A recent article by Richard Ryman of the Green Bay Press-Gazette talks about how the Green Bay Packers have quietly bought quite a bit of land near Lambeau Field over the past eight years.
The team owns 62 total acres now and while they aren’t saying exactly what their plans are for all of that space, surely they have some ideas.
While there has never been and likely won’t be a chance in hell that the Packers ever leave Green Bay, this development further cements the team in the city’s landscape.
For a team from the NFL’s smallest market, they certainly have done a lot with their building over the last 12 years. Back in 2002, Lambeau Field was renovated and the current atrium was added on. Last season, over 7,000 seats were added to the south end zone.
Currently, the stadium is undergoing several major changes, including the movement of the Packers Hall of Fame from the basement to the current location of Curly’s Pub. Curly’s will move to where the current pro shop is. The pro shop will move to the ground level below the current atrium floor. Most of these changes will offer improved parking and access.
While the team itself nears it’s 100th birthday, the organization is very much looking ahead to the future.
The potential development of the land around Lambeau Field will come with the goal of increasing traffic to the area by fans both in Green Bay and outside of the area. The NFL as a whole has expanded their marketing and reach to fans from all areas of the globe. It’s a $10 billion a year business and they want to squeeze every dollar they can from every corner.
Many new stadiums and arenas are now being built with the “multi-plex” model in mind. No longer is it just about a place for the home team to play. Shopping, dining and the uber gameday experience are in the crosshairs of team executives and city officials. The Arizona Cardinals opened University of Phoenix stadium back in 2006 in the city of Glendale, located 25 miles outside of Phoenix. The stadium was an anchor to Westgate, which also houses the city’s NHL franchise Phoenix Coyotes. In addition, there is an entire shopping are with several restaurants and bars. The goal is a full time draw, even when there is no game.
While the NFL is growing in its popularity and fans have more access to tickets then ever before (thanks to the secondary market), Green Bay still remains a pilgrimage to most who are coming from outside of Green Bay. By the time the average guy has secured his tickets, there’s still the matter of getting to Green Bay. Flights are not always cheap direct into the city and many opt to fly into Milwaukee or Chicago and drive up, which is a two or three hour drive. Hotel rooms in either Green Bay itself or Appleton (29 miles up Highway 41) are tough to come by once the schedule has been announced and the eight home game dates are known. One upside, and because of the extreme hospitality around Green Bay, is that parking is easy to find most anywhere you look. If not at the stadium itself, most anyone living nearby will gladly give up part of their driveway or lawn for a decent fee on game days.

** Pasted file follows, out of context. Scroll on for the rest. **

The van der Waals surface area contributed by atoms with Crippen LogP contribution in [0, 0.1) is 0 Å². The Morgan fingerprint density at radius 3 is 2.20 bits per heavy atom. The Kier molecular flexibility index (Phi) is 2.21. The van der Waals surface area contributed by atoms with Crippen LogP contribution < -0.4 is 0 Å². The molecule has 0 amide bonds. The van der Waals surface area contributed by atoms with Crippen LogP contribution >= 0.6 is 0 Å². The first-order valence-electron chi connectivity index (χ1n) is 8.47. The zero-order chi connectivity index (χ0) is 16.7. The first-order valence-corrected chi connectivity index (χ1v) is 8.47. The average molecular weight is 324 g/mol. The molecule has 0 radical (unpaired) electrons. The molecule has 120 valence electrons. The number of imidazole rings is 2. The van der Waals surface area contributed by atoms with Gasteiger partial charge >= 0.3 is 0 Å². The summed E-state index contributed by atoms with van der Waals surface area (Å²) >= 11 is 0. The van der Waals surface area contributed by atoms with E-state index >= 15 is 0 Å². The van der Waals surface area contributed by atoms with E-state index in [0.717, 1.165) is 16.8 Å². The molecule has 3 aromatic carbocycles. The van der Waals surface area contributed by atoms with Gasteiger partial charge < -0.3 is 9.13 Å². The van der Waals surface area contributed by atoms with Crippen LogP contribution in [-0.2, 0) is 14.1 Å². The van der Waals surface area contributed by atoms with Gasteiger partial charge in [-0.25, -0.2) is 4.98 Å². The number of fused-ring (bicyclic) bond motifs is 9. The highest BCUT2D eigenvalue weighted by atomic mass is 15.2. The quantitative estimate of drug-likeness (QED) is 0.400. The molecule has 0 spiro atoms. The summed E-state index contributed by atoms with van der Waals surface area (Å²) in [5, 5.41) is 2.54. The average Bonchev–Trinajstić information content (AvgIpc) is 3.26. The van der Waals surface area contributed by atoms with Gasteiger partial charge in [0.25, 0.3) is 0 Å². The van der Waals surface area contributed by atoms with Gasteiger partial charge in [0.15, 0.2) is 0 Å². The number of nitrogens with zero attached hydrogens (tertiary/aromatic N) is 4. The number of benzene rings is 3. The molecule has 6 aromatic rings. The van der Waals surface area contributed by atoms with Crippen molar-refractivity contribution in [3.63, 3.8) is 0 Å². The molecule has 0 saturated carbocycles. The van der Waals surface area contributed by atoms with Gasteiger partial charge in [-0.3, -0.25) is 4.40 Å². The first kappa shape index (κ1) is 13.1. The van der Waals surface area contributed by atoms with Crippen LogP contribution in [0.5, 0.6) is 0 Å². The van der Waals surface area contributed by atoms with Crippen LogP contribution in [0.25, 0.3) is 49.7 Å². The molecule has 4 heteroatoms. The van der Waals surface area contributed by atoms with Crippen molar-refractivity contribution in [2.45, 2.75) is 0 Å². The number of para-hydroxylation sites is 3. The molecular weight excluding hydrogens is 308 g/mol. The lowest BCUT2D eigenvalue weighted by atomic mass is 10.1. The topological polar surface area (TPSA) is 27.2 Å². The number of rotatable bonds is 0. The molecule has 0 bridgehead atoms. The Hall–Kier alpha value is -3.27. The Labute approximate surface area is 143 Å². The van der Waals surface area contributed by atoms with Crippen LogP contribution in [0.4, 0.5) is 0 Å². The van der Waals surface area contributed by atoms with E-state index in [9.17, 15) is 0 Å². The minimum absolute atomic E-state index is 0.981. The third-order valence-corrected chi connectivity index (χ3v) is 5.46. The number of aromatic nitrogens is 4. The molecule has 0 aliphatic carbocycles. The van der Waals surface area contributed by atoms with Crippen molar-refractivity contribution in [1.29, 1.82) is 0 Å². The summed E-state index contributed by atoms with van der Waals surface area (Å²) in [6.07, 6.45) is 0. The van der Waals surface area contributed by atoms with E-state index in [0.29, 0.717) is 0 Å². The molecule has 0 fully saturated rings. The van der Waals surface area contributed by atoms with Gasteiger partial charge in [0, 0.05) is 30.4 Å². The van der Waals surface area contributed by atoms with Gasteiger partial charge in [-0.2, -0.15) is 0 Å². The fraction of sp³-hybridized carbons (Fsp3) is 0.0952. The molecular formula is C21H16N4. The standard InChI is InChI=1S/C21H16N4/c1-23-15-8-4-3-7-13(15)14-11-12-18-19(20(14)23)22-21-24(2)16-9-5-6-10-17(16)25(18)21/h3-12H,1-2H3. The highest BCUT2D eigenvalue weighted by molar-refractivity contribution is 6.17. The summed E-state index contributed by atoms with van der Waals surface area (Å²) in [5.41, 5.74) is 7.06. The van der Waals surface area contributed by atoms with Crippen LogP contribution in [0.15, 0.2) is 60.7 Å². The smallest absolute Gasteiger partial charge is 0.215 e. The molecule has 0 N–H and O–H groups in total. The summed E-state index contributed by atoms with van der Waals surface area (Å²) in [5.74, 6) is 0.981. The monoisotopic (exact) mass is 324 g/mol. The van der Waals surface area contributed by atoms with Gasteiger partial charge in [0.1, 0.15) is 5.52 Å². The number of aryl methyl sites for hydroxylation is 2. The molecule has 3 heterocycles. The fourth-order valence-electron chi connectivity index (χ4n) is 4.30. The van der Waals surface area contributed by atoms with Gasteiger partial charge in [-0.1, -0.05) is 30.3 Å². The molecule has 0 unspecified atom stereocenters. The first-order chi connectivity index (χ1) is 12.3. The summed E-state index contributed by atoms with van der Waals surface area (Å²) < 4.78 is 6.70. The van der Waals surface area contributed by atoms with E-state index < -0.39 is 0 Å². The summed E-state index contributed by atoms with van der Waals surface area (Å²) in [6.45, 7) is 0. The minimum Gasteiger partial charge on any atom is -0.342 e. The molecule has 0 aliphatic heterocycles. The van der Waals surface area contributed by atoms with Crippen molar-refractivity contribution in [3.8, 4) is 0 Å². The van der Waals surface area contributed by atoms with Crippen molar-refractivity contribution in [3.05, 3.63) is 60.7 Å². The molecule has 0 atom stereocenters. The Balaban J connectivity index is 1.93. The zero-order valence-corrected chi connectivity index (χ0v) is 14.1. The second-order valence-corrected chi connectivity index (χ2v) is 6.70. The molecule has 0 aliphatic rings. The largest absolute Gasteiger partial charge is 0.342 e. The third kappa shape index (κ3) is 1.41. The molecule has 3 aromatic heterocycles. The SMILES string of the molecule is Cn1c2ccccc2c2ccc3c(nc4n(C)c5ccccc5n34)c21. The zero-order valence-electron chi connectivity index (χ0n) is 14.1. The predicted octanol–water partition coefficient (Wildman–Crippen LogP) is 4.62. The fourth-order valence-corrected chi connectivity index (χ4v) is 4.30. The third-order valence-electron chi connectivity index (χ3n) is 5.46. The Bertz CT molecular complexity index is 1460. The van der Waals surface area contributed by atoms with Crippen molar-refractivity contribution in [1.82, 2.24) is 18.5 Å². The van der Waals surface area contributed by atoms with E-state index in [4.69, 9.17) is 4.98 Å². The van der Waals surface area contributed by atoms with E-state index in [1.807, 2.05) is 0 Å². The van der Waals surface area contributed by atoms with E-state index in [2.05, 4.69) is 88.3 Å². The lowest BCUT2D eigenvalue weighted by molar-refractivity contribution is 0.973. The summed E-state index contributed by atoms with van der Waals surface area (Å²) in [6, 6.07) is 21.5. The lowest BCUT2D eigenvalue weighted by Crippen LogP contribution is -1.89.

While that all may sound like a lot, it’s not that much different from other NFL venues. Still, Green Bay gets that “middle of nowhere” rap sometimes and the fan perception can lead to some apprehension about visiting one of the most historic venues in all of sports. The Packers know that if they are going to entice more outsiders to Green Bay, they are going to have to make it attractive beyond the game itself.
A few more stores and restaurants probably won’t do that by itself, but they have the right idea over the long term. That also, however, raises concerns for the more hardcore fans of the team who are frustrated by a more “watered down” crowd that is more about the experience and less about supporting the Packers and getting loud during the game. That’s another topic for another day. As long as there is money to be made, decisions will slant in that direction so we might as well get used to it.
Last season, the Packers were in the unfamiliar situation of hosting a playoff game that was not sold out heading into the week of the game. Some fans cited the extreme cold weather, a factor that was very much the Packers’ advantage in years past. To many fans, the experience of watching a game on television from the warmth and comfort of the living room actually superseded being there for a precious home playoff game. Much of the reasoning, however, was said to be because of a team decision to require regular ticket holders to pay in advance for their postseason tickets and collect payment sooner than usual. That the deadline fell during the team’s struggles without Aaron Rodgers last year didn’t help and many fans opted not to part with their hard-earned cash for games that weren’t likely to happen at that point.
That experience may have humbled the team a bit and caused them to realize that a packed house is not always guaranteed when the situation is less than ideal (weather, player injuries, etc). I have been to Lambeau three times myself, the first being in 2002 during that major renovation. I was impressed by the experience back then. To see these future plans only solidifies my intent to return and rest assured, I’ll be one of the loud ones.
To see growth in Green Bay and the team’s involvement with it should create a greater sense of partnership between the Packers and the city itself. Hopefully it will also mean a continuously improving experience for those visiting the hallowed grounds of Lambeau Field.
Jason Perone is an independent sports blogger writing about the Packers on AllGreenBayPackers.comFollow Jason Perone: